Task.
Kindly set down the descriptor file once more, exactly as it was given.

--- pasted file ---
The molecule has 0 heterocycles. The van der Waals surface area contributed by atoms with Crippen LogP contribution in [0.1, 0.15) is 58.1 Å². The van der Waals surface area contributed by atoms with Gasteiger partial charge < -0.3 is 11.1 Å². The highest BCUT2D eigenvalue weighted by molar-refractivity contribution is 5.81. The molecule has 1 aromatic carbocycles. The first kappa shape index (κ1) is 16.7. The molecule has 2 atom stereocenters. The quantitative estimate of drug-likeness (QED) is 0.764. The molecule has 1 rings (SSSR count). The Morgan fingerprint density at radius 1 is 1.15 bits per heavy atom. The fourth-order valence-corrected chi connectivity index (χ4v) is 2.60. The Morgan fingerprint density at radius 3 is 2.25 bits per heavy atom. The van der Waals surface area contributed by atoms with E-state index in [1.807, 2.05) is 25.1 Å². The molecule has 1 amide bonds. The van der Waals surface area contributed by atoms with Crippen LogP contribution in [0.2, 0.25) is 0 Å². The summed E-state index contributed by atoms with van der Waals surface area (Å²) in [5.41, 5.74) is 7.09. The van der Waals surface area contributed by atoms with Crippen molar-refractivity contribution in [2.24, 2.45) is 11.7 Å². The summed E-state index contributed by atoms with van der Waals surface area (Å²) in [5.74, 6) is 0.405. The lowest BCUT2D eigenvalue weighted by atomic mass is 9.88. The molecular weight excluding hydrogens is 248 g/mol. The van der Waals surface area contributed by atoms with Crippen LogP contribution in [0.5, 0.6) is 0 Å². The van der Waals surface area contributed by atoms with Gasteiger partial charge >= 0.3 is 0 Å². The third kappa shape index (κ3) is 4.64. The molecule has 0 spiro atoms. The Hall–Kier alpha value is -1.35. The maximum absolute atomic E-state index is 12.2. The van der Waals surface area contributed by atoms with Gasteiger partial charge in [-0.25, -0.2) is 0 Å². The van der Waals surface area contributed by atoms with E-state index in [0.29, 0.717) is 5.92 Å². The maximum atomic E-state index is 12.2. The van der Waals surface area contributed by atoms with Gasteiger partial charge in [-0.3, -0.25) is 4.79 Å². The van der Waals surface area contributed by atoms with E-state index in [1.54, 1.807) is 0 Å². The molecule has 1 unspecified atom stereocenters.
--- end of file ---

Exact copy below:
The molecule has 0 heterocycles. The van der Waals surface area contributed by atoms with Crippen LogP contribution in [0.1, 0.15) is 58.1 Å². The van der Waals surface area contributed by atoms with Gasteiger partial charge < -0.3 is 11.1 Å². The highest BCUT2D eigenvalue weighted by molar-refractivity contribution is 5.81. The molecule has 1 aromatic carbocycles. The first kappa shape index (κ1) is 16.7. The molecule has 2 atom stereocenters. The quantitative estimate of drug-likeness (QED) is 0.764. The molecule has 1 rings (SSSR count). The Morgan fingerprint density at radius 1 is 1.15 bits per heavy atom. The fourth-order valence-corrected chi connectivity index (χ4v) is 2.60. The Morgan fingerprint density at radius 3 is 2.25 bits per heavy atom. The van der Waals surface area contributed by atoms with E-state index in [1.807, 2.05) is 25.1 Å². The molecule has 1 amide bonds. The van der Waals surface area contributed by atoms with Crippen LogP contribution in [0.2, 0.25) is 0 Å². The summed E-state index contributed by atoms with van der Waals surface area (Å²) in [5.41, 5.74) is 7.09. The van der Waals surface area contributed by atoms with Crippen molar-refractivity contribution in [2.24, 2.45) is 11.7 Å². The summed E-state index contributed by atoms with van der Waals surface area (Å²) in [5.74, 6) is 0.405. The lowest BCUT2D eigenvalue weighted by atomic mass is 9.88. The molecular weight excluding hydrogens is 248 g/mol. The van der Waals surface area contributed by atoms with Crippen LogP contribution in [0.5, 0.6) is 0 Å². The van der Waals surface area contributed by atoms with Gasteiger partial charge >= 0.3 is 0 Å². The third kappa shape index (κ3) is 4.64. The molecule has 0 spiro atoms. The Hall–Kier alpha value is -1.35. The maximum absolute atomic E-state index is 12.2. The van der Waals surface area contributed by atoms with Gasteiger partial charge in [-0.25, -0.2) is 0 Å². The van der Waals surface area contributed by atoms with E-state index in [0.29, 0.717) is 5.92 Å². The maximum atomic E-state index is 12.2. The van der Waals surface area contributed by atoms with Gasteiger partial charge in [-0.3, -0.25) is 4.79 Å². The van der Waals surface area contributed by atoms with E-state index in [1.54, 1.807) is 0 Å². The molecule has 1 unspecified atom stereocenters.